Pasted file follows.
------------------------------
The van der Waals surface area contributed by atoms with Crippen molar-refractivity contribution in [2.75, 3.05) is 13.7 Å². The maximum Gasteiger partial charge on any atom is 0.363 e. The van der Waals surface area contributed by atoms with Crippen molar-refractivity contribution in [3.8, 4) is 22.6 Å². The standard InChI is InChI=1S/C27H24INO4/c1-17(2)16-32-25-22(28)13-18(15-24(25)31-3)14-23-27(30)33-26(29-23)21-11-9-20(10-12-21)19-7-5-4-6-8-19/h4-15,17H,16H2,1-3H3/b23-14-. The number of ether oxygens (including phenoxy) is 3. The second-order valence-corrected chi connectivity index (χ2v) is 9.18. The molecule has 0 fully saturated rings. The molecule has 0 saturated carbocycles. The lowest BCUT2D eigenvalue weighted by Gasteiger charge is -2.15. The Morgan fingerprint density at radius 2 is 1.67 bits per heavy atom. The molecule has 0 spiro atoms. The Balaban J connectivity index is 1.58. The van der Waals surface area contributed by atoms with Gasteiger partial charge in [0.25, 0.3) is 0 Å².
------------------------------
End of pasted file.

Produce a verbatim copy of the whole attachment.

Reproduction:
The van der Waals surface area contributed by atoms with Crippen molar-refractivity contribution in [2.75, 3.05) is 13.7 Å². The maximum Gasteiger partial charge on any atom is 0.363 e. The van der Waals surface area contributed by atoms with Crippen molar-refractivity contribution in [3.8, 4) is 22.6 Å². The standard InChI is InChI=1S/C27H24INO4/c1-17(2)16-32-25-22(28)13-18(15-24(25)31-3)14-23-27(30)33-26(29-23)21-11-9-20(10-12-21)19-7-5-4-6-8-19/h4-15,17H,16H2,1-3H3/b23-14-. The number of ether oxygens (including phenoxy) is 3. The second-order valence-corrected chi connectivity index (χ2v) is 9.18. The molecule has 0 fully saturated rings. The molecule has 0 saturated carbocycles. The lowest BCUT2D eigenvalue weighted by Gasteiger charge is -2.15. The Morgan fingerprint density at radius 2 is 1.67 bits per heavy atom. The molecule has 0 spiro atoms. The Balaban J connectivity index is 1.58. The van der Waals surface area contributed by atoms with Gasteiger partial charge in [0.25, 0.3) is 0 Å².